Coronavirus lockdown hits Cyprus economy hardest in May

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NICOSIA, July 2 (Xinhua) -- The lockdown imposed in mid-March to prevent the spread of COVID-19 hit Cyprus economy the hardest in May, according to a survey conducted by the Economic Research Center (ERC) of the University of Cyprus reaching here on Thursday.

It said that the Cyprus Composite Leading Economic Index (CCLEI) declined in May to 95.5 points, which corresponds to a reduction of 11.8 percent on a year-on-year basis.

"The negative year-on-year growth rate of the CCLEI confirms that the domestic economy was faced with an unprecedented contraction attributed to the temporary closure of the economy," the survey added.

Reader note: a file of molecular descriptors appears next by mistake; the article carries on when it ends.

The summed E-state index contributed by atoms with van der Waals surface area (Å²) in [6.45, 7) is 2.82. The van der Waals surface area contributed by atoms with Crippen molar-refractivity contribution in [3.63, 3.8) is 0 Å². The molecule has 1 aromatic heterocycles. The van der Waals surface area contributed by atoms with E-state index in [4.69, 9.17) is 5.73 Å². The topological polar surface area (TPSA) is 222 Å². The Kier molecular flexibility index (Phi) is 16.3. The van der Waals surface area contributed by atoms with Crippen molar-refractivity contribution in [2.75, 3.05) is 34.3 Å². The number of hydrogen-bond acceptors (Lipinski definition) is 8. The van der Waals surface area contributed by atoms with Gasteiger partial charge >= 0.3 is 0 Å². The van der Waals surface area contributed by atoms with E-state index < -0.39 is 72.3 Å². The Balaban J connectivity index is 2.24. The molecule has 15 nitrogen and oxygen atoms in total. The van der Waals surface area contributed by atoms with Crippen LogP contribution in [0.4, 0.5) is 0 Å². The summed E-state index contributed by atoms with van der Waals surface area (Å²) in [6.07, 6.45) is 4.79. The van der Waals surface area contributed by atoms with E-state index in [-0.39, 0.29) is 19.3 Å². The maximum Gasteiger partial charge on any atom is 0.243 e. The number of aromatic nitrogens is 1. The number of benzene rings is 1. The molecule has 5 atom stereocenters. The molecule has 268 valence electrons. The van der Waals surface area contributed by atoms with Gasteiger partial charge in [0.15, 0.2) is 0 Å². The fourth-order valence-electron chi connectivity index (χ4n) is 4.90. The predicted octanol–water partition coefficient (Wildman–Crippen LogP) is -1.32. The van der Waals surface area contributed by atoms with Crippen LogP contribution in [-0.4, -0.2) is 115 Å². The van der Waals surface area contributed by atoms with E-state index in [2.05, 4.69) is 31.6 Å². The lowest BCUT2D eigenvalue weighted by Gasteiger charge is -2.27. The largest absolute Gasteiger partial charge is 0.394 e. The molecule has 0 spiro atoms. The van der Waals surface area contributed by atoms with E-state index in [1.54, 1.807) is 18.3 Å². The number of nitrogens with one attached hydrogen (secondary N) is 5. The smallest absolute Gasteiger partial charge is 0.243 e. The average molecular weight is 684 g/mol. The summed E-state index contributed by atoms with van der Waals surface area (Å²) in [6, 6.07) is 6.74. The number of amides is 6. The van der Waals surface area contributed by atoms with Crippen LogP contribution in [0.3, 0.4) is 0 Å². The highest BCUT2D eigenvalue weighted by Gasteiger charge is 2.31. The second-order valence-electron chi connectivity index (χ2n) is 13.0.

However, it stated that the effects "are most likely to be temporary" as the economy is expected to recover in the third quarter, according to a flash estimate of the Index in June.

ERC noted that the Economic Sentiment Indicator (ESI), which contracted for three consecutive months since the pandemic started spreading in European Union countries in February, has already shown signs of improvement in May and June.

This, along with the increased value of credit card transactions announced by Hellenic Bank, reflects the restart of the economy, the survey said.

However, the restart is still weak, as indicated by a negative inflation. Cyprus Statistical Service announced on Thursday a deflation of 1.99 percent in June, relative to June of 2019. Deflation in May on a year-on-year basis was 1.47 percent.

Inflation marked a negative increase of 0.25 percent for the first six months of this year, it added. Enditem

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